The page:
to the EU-27, and South Africa was the main destination for EU-27 exports to
Africa. The EU-27’s small trade surplus observed in the trade of services in
2007 increased to €3.7bn in 2008.
Between 2000 and 2008, nominal GDP growth in Africa as a whole increased at a
faster pace than that of the European Union. In 2008, total GDP in the EU-27
stood 36 index points above its base year value (2000), while that of Africa
progressed by 67 index points over the same period. Due to the global economic
crisis, GDP in the EU-27 fell by 8 index points in 2009. The corresponding 2009
figure for Africa as a whole is not yet available.
The report says obviously, aggregate data mask large disparities with regard to
the ‘weight’ of the individual countries. The largest contributors to Africa’s
GDP are South Africa, Nigeria, Egypt, Algeria, Morocco and Libya. However, the
picture changes considerably when considering GDP per capita.
GDP in Africa stood 67% higher in
2008 than it did in 2000. The average annual growth rate (AAGR) between 2000 and
2008 amounted to13.0%. The corresponding AAGR (nominal growth) for the EU-27 was
3.9%, with GDP standing 36% higher in 2008 than in 2000.
The IMF says that notwithstanding
the rapid gains of the last decade, poverty, often extreme, remains pervasive in
sub-Saharan Africa. In far too many places, more rapid growth has not yet
translated into local employment opportunities, a better social safety net, or a
higher quality of life. In addition, weak governance, limited administrative
capacity, or political instability (and even outright conflict) have suppressed
or reversed per-capita-GDP gains.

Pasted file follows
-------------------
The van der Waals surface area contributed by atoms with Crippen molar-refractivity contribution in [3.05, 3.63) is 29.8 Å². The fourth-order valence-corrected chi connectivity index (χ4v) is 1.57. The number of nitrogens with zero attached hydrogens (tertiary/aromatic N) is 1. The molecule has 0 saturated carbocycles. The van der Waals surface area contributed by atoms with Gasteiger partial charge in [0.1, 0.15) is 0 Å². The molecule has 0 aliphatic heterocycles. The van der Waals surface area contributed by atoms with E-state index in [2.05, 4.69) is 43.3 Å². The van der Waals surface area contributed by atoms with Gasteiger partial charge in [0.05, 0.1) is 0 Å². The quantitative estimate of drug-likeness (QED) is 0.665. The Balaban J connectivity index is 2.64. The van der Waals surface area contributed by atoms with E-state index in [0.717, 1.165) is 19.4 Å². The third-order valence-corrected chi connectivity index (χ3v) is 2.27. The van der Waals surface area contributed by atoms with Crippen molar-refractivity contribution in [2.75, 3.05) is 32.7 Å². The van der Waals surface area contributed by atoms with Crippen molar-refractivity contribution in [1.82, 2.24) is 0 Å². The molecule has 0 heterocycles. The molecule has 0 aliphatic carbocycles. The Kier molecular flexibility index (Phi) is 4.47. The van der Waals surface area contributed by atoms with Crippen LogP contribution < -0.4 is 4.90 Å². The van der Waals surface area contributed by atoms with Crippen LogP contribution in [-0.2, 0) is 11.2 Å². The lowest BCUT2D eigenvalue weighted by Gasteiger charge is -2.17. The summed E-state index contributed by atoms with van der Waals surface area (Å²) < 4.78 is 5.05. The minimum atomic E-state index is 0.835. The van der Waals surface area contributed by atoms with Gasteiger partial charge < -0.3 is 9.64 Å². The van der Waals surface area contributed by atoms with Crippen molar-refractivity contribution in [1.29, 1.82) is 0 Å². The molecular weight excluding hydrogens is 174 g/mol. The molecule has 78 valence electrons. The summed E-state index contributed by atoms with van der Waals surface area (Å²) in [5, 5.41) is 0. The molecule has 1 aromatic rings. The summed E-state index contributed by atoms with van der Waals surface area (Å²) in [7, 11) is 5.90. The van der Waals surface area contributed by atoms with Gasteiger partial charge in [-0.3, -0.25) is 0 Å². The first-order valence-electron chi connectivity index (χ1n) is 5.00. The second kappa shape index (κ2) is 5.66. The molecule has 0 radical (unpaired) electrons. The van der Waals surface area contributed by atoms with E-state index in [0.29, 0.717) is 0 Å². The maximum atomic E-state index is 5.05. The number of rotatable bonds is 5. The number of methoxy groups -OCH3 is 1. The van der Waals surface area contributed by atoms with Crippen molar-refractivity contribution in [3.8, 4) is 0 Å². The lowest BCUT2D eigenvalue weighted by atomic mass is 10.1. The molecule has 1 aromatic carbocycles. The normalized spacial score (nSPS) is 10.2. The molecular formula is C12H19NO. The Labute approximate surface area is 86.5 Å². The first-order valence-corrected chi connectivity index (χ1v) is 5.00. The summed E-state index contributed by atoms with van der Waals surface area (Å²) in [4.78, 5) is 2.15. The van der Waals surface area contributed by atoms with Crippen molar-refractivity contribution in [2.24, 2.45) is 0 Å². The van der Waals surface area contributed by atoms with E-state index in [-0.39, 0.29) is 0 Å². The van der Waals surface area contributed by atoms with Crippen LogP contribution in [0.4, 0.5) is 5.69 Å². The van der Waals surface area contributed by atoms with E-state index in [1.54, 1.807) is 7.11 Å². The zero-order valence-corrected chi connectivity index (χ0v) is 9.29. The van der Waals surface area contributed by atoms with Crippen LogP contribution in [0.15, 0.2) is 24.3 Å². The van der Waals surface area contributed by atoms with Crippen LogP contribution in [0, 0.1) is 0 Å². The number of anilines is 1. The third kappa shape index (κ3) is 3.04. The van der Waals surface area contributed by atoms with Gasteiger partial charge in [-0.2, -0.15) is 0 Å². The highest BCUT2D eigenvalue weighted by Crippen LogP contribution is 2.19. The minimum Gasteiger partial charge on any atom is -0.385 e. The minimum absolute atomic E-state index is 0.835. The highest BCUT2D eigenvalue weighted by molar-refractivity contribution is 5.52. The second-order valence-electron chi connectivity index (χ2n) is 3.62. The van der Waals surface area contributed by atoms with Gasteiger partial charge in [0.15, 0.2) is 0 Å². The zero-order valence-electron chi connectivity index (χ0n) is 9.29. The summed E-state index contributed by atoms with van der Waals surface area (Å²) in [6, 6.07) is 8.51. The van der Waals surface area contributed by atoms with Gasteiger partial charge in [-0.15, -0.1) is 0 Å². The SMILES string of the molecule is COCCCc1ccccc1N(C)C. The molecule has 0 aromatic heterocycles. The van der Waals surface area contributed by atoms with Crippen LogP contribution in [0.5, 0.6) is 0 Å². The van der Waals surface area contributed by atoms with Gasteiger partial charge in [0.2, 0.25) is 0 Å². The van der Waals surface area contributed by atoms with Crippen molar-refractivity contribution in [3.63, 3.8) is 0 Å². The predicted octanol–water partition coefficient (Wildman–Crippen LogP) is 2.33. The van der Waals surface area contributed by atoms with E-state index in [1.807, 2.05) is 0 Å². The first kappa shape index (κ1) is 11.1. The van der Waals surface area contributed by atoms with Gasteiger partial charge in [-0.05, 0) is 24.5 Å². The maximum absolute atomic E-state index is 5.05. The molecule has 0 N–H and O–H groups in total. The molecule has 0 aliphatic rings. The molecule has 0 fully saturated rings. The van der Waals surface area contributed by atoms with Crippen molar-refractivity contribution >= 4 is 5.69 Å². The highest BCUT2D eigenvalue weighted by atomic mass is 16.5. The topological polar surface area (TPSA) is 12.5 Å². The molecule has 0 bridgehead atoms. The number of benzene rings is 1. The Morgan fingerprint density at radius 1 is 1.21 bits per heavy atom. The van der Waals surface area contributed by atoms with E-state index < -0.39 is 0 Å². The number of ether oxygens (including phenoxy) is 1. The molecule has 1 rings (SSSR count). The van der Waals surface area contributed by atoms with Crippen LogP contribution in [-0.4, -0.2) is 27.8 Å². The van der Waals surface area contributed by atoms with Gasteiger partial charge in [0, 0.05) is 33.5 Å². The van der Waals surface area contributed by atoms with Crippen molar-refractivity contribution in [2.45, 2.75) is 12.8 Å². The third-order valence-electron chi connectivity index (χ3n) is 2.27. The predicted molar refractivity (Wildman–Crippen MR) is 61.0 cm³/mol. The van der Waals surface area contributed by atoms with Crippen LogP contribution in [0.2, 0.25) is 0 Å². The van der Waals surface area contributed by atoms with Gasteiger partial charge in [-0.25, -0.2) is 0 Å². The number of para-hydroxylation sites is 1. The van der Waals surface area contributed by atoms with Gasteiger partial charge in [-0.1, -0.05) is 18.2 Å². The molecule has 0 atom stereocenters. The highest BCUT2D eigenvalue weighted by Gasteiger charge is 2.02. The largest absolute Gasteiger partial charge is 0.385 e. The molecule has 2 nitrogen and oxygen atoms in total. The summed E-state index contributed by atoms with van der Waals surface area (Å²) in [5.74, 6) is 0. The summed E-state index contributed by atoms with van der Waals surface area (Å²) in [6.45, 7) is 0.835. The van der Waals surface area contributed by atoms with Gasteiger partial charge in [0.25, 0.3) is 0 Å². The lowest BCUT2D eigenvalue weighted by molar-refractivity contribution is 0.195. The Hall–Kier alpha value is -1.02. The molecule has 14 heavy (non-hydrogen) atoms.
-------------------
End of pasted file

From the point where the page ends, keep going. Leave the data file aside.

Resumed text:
|Box 2: Make the most of windfalls
Revenue authorities and finance officials of
18 African countries gathered in Kampala, Uganda in mid-2010 for an
in-depth, two-day conference on oil revenue management, cosponsored by
Norway’s Oil for Development program. At the conference, the IMF Fiscal
Affairs Department (FAD) launched
The Taxation of Petroleum and Minerals: Principles, Problems and
Practice, a handbook that provides analysts and decision-makers the
essential foundations of resource taxation.
Analysis of Resource Industries (FARI) Initiative has a unique
collection of natural resource laws and agreements from around the
world, covering a wide variety of commodities. FARI experts use this
knowledge to construct output/price/cost scenarios, alternative tax or
financial arrangements, and revenue outcomes, so that African
authorities can negotiate fair, durable and competitive agreements.
In recognition of the growing number of
new natural resource projects in Africa, the IMF Institute, in
cooperation with the Bank of Algeria, organized a
High Level Seminar on Natural Resources that brought together
academics, civil society representatives, and veteran officials from
natural resource producers for a frank discussion of experience, good
and bad, of natural resource revenue management. The IMF Institute will
distill this into a book and has already launched a new course on the
Macroeconomics of Natural Resource Management for member country
With support from development partners,
the IMF will this year substantially step up its technical assistance in
tax policy and administration and in managing natural resource wealth by
launching two new trust funds.